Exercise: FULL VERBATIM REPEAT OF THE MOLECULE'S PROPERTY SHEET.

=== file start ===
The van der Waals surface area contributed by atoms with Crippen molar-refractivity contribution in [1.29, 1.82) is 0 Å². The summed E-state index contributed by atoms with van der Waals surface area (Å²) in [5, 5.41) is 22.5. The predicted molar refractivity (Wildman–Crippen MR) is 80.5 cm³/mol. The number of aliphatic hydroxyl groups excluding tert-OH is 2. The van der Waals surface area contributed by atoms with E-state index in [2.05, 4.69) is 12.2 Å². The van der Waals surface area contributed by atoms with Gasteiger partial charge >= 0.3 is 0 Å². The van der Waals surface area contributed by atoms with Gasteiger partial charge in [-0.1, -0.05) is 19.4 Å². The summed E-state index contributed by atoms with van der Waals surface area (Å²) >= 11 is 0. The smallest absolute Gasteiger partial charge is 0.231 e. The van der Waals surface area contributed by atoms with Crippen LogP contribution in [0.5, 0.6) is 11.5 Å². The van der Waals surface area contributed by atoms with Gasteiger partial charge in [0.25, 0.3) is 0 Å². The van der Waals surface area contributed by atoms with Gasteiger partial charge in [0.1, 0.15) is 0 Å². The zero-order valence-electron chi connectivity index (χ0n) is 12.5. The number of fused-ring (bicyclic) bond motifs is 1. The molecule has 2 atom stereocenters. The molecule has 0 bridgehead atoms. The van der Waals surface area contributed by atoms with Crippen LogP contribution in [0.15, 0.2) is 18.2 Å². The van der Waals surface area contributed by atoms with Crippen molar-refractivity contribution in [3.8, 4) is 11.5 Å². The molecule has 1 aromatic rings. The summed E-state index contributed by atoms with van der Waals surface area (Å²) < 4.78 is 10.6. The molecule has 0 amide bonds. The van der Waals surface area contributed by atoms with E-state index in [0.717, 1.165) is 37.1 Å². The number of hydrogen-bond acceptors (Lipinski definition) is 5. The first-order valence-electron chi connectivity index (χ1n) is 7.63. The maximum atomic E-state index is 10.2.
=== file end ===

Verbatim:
The van der Waals surface area contributed by atoms with Crippen molar-refractivity contribution in [1.29, 1.82) is 0 Å². The summed E-state index contributed by atoms with van der Waals surface area (Å²) in [5, 5.41) is 22.5. The predicted molar refractivity (Wildman–Crippen MR) is 80.5 cm³/mol. The number of aliphatic hydroxyl groups excluding tert-OH is 2. The van der Waals surface area contributed by atoms with E-state index in [2.05, 4.69) is 12.2 Å². The van der Waals surface area contributed by atoms with Gasteiger partial charge >= 0.3 is 0 Å². The van der Waals surface area contributed by atoms with Gasteiger partial charge in [-0.1, -0.05) is 19.4 Å². The summed E-state index contributed by atoms with van der Waals surface area (Å²) >= 11 is 0. The smallest absolute Gasteiger partial charge is 0.231 e. The van der Waals surface area contributed by atoms with Crippen LogP contribution in [0.5, 0.6) is 11.5 Å². The van der Waals surface area contributed by atoms with Gasteiger partial charge in [0.25, 0.3) is 0 Å². The van der Waals surface area contributed by atoms with Gasteiger partial charge in [0.1, 0.15) is 0 Å². The zero-order valence-electron chi connectivity index (χ0n) is 12.5. The number of fused-ring (bicyclic) bond motifs is 1. The molecule has 2 atom stereocenters. The molecule has 0 bridgehead atoms. The van der Waals surface area contributed by atoms with Crippen LogP contribution in [0.15, 0.2) is 18.2 Å². The van der Waals surface area contributed by atoms with Crippen molar-refractivity contribution in [3.8, 4) is 11.5 Å². The molecule has 1 aromatic rings. The summed E-state index contributed by atoms with van der Waals surface area (Å²) < 4.78 is 10.6. The molecule has 0 amide bonds. The van der Waals surface area contributed by atoms with E-state index in [0.717, 1.165) is 37.1 Å². The number of hydrogen-bond acceptors (Lipinski definition) is 5. The first-order valence-electron chi connectivity index (χ1n) is 7.63. The maximum atomic E-state index is 10.2.